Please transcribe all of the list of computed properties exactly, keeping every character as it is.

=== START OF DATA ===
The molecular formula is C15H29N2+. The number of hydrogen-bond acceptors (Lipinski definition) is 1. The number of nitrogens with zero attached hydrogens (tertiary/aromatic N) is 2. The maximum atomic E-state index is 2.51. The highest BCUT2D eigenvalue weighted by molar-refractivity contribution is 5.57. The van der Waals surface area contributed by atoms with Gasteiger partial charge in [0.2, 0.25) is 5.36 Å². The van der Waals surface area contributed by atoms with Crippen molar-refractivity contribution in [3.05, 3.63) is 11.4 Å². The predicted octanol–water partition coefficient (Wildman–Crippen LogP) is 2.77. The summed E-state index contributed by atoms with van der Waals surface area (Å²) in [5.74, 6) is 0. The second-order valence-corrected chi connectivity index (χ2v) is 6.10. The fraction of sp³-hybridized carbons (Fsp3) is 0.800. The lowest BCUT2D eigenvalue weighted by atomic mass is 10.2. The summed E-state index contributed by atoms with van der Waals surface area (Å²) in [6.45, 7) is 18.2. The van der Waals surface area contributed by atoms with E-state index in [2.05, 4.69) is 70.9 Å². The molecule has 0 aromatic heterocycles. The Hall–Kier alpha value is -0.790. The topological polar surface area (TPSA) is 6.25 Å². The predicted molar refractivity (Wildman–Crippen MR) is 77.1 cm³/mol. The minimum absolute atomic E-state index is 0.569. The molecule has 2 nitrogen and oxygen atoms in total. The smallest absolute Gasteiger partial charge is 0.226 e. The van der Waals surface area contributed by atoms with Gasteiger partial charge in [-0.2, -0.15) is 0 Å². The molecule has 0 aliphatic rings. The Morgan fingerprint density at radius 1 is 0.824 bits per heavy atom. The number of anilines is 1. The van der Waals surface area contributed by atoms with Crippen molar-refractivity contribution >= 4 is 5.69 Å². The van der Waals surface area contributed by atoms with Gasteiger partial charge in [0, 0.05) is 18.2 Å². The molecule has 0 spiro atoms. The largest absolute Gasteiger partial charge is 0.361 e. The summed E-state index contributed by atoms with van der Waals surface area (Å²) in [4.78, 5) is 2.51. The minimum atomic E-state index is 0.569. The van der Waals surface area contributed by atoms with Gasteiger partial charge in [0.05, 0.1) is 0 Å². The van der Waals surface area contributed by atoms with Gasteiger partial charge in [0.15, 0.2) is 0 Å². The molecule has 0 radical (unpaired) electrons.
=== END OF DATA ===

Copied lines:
The molecular formula is C15H29N2+. The number of hydrogen-bond acceptors (Lipinski definition) is 1. The number of nitrogens with zero attached hydrogens (tertiary/aromatic N) is 2. The maximum atomic E-state index is 2.51. The highest BCUT2D eigenvalue weighted by molar-refractivity contribution is 5.57. The van der Waals surface area contributed by atoms with Gasteiger partial charge in [0.2, 0.25) is 5.36 Å². The van der Waals surface area contributed by atoms with Crippen molar-refractivity contribution in [3.05, 3.63) is 11.4 Å². The predicted octanol–water partition coefficient (Wildman–Crippen LogP) is 2.77. The summed E-state index contributed by atoms with van der Waals surface area (Å²) in [5.74, 6) is 0. The second-order valence-corrected chi connectivity index (χ2v) is 6.10. The fraction of sp³-hybridized carbons (Fsp3) is 0.800. The lowest BCUT2D eigenvalue weighted by atomic mass is 10.2. The summed E-state index contributed by atoms with van der Waals surface area (Å²) in [6.45, 7) is 18.2. The van der Waals surface area contributed by atoms with E-state index in [2.05, 4.69) is 70.9 Å². The molecule has 0 aromatic heterocycles. The Hall–Kier alpha value is -0.790. The topological polar surface area (TPSA) is 6.25 Å². The predicted molar refractivity (Wildman–Crippen MR) is 77.1 cm³/mol. The minimum absolute atomic E-state index is 0.569. The molecule has 2 nitrogen and oxygen atoms in total. The smallest absolute Gasteiger partial charge is 0.226 e. The van der Waals surface area contributed by atoms with Gasteiger partial charge in [-0.2, -0.15) is 0 Å². The molecule has 0 aliphatic rings. The Morgan fingerprint density at radius 1 is 0.824 bits per heavy atom. The number of anilines is 1. The van der Waals surface area contributed by atoms with Crippen molar-refractivity contribution >= 4 is 5.69 Å². The van der Waals surface area contributed by atoms with Gasteiger partial charge in [0, 0.05) is 18.2 Å². The molecule has 0 spiro atoms. The largest absolute Gasteiger partial charge is 0.361 e. The summed E-state index contributed by atoms with van der Waals surface area (Å²) in [4.78, 5) is 2.51. The minimum atomic E-state index is 0.569. The van der Waals surface area contributed by atoms with Gasteiger partial charge in [0.05, 0.1) is 0 Å². The van der Waals surface area contributed by atoms with Gasteiger partial charge in [0.15, 0.2) is 0 Å². The molecule has 0 radical (unpaired) electrons.